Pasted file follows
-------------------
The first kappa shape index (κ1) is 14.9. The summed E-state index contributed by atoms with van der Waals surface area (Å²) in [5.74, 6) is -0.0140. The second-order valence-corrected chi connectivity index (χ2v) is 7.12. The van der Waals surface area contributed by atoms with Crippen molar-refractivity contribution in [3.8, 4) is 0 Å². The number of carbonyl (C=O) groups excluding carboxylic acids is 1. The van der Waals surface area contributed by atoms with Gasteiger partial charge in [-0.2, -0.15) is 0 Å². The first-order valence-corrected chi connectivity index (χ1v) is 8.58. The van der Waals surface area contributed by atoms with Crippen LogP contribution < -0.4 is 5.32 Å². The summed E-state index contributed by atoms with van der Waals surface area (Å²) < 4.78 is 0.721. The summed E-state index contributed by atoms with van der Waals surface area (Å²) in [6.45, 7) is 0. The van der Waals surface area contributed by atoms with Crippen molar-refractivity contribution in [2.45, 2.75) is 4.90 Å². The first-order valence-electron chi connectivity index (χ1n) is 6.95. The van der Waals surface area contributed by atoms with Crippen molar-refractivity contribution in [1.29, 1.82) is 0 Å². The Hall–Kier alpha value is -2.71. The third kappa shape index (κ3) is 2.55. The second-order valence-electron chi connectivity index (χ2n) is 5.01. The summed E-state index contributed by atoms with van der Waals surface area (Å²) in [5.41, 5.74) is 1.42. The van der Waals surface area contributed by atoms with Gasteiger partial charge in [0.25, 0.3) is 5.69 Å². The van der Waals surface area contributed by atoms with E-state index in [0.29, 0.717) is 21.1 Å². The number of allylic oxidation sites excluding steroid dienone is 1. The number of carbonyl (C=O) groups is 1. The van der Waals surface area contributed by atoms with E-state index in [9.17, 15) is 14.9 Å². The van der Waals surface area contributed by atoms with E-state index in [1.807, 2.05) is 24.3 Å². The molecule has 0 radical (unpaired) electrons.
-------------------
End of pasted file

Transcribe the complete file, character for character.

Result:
The first kappa shape index (κ1) is 14.9. The summed E-state index contributed by atoms with van der Waals surface area (Å²) in [5.74, 6) is -0.0140. The second-order valence-corrected chi connectivity index (χ2v) is 7.12. The van der Waals surface area contributed by atoms with Crippen molar-refractivity contribution in [3.8, 4) is 0 Å². The number of carbonyl (C=O) groups excluding carboxylic acids is 1. The van der Waals surface area contributed by atoms with Gasteiger partial charge in [-0.2, -0.15) is 0 Å². The first-order valence-corrected chi connectivity index (χ1v) is 8.58. The van der Waals surface area contributed by atoms with Crippen LogP contribution < -0.4 is 5.32 Å². The summed E-state index contributed by atoms with van der Waals surface area (Å²) < 4.78 is 0.721. The summed E-state index contributed by atoms with van der Waals surface area (Å²) in [6.45, 7) is 0. The van der Waals surface area contributed by atoms with Crippen molar-refractivity contribution in [2.45, 2.75) is 4.90 Å². The first-order valence-electron chi connectivity index (χ1n) is 6.95. The van der Waals surface area contributed by atoms with Crippen molar-refractivity contribution in [1.29, 1.82) is 0 Å². The Hall–Kier alpha value is -2.71. The third kappa shape index (κ3) is 2.55. The second-order valence-electron chi connectivity index (χ2n) is 5.01. The summed E-state index contributed by atoms with van der Waals surface area (Å²) in [5.41, 5.74) is 1.42. The van der Waals surface area contributed by atoms with Gasteiger partial charge in [0.25, 0.3) is 5.69 Å². The van der Waals surface area contributed by atoms with E-state index in [0.29, 0.717) is 21.1 Å². The number of allylic oxidation sites excluding steroid dienone is 1. The number of carbonyl (C=O) groups is 1. The van der Waals surface area contributed by atoms with E-state index in [9.17, 15) is 14.9 Å². The van der Waals surface area contributed by atoms with E-state index in [1.807, 2.05) is 24.3 Å². The molecule has 0 radical (unpaired) electrons.